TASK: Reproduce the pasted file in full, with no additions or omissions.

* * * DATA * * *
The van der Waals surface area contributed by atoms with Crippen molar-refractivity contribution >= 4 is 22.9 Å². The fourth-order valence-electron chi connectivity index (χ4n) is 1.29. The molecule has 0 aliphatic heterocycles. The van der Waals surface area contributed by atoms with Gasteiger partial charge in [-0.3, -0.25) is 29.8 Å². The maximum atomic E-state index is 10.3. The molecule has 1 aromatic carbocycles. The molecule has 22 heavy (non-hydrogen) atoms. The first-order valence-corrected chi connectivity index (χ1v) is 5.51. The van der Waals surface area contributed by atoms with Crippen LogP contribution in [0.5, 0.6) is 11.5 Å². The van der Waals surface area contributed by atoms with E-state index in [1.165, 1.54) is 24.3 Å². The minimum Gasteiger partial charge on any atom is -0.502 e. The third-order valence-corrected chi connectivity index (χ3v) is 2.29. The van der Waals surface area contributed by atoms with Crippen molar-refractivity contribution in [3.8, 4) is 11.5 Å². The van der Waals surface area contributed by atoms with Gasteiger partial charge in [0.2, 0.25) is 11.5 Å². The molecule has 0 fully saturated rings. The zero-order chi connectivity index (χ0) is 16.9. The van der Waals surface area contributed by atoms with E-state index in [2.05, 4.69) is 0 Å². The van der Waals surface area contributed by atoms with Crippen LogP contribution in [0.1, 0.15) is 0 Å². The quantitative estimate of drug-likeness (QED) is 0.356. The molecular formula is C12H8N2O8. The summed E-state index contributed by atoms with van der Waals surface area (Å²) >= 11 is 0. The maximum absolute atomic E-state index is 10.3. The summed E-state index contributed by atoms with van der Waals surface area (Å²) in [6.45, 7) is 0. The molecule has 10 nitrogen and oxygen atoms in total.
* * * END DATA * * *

The van der Waals surface area contributed by atoms with Crippen molar-refractivity contribution >= 4 is 22.9 Å². The fourth-order valence-electron chi connectivity index (χ4n) is 1.29. The molecule has 0 aliphatic heterocycles. The van der Waals surface area contributed by atoms with Gasteiger partial charge in [-0.3, -0.25) is 29.8 Å². The maximum atomic E-state index is 10.3. The molecule has 1 aromatic carbocycles. The molecule has 22 heavy (non-hydrogen) atoms. The first-order valence-corrected chi connectivity index (χ1v) is 5.51. The van der Waals surface area contributed by atoms with Crippen LogP contribution in [0.5, 0.6) is 11.5 Å². The van der Waals surface area contributed by atoms with E-state index in [1.165, 1.54) is 24.3 Å². The minimum Gasteiger partial charge on any atom is -0.502 e. The third-order valence-corrected chi connectivity index (χ3v) is 2.29. The van der Waals surface area contributed by atoms with Crippen molar-refractivity contribution in [3.8, 4) is 11.5 Å². The van der Waals surface area contributed by atoms with Gasteiger partial charge in [0.2, 0.25) is 11.5 Å². The molecule has 0 fully saturated rings. The zero-order chi connectivity index (χ0) is 16.9. The van der Waals surface area contributed by atoms with E-state index in [2.05, 4.69) is 0 Å². The van der Waals surface area contributed by atoms with Crippen LogP contribution in [0.1, 0.15) is 0 Å². The quantitative estimate of drug-likeness (QED) is 0.356. The molecular formula is C12H8N2O8. The summed E-state index contributed by atoms with van der Waals surface area (Å²) >= 11 is 0. The maximum absolute atomic E-state index is 10.3. The summed E-state index contributed by atoms with van der Waals surface area (Å²) in [6.45, 7) is 0. The molecule has 10 nitrogen and oxygen atoms in total.